Could the BBC News redesign be the saviour of newspapers?

 by Martin Belam, 20 July 2010

As with every major overhaul of a popular website, the BBC has been facing a barrage of criticism on the new look BBC News site. Users are furious that the BBC has changed the website that they hated when it first appeared.

The redesigned BBC News homepage

But I'm picking up something interesting in amongst the comments - could it be that the BBC News redesign is the saviour of the newspaper industry, and not the iPad / apptop / paywall etc etc as previously thought?

As one user put it:

"Day 2 of trying to use this new site has left me feeling ill and thoroughly grumpy & bad-tempered at work. I rely on the BBC news site to keep me sane at my desk and now it's simply adding to the workplace stress here. If we don't get old site back - perhaps as an alternative to the new one - then I'm seriously considering buying a daily newspaper again, something I have not done since the late nineties. "

Thursday's blog post about the redesign also featured a comment from Norman30, who said "The BBC news website, the best thing to happen to newspapers since the invention of the printing press."

In the latest of Steve Herrmann's blog posts about the changes, Pseudo_John_Savage wrote:

"Oh what bliss. I'm finally cured of my addiction to the BBC News pages. I think it is called aversion therapy - but it has worked for me without any cold turkey side effects. That is not tongue in cheek - the days suddenly have so much more time for other things. The headline news comes from the online Guardian - and their feature articles are interesting too. Definitely time to start buying real newspapers again to read at my leisure in the sunlit garden."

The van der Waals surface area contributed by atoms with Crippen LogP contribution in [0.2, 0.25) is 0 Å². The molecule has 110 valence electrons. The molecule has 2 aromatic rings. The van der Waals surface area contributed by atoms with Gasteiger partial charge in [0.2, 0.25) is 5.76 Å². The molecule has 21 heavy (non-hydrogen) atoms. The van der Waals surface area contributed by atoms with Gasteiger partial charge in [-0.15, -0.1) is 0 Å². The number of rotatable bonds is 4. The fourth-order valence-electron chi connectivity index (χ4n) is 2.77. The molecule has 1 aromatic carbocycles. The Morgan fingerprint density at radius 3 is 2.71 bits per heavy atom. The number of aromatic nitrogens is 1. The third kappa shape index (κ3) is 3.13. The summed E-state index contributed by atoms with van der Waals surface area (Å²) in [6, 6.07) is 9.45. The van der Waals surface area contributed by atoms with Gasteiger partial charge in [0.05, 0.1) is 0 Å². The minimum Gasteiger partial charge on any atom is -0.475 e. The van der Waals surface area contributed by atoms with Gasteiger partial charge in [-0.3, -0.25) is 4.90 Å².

And lordballwatcher added:

"This is not simply an issue of people not liking change. The website looks like a first attempt at web design by a 5th stream ICT student. Poor font choice, jagged text on the larger headlines, and appalling sense of colour; red 'Sun' top (unbelievably tacky), mustard side panels, blue panels, black panels, black text, grey text, pink text, white text. It looks like a botched attempt to rearrange a plate of vomit into something meaningful. I'll be buying a newspaper from now on."

We'll probably never be able to prove this drastic intervention into the marketplace though - I can guarantee that whatever changes have happened to print circulation or online newspaper visitor numbers in the last month will be exclusively put down to The Times' paywall ;-)


I often wonder why companies go in for large redesigns when every time it happens, you get the same reaction.


It may be apocryphal, but I was told that eBay once had a yellow background, switched to white and backtracked under the pressure of outrage, but then very slowly lightened the background colour from yellow to white over several months. No one even noticed.

I suspect the best redesigns are the stealthy ones that change slowly over time to improve a site without a huge "relaunch" that will inevitably drive away a percentage of users who simply dislike change.

People moaned at the last BBC redesign, people are moaning about this one, people moaned about the Guardian redesign yet the common theme here is that more people end up using the sites afterwards.

I'm pretty sure the negativity is just a reaction to forced change. Give every one of the doubters a few weeks and they will be as comfortable as they ever were.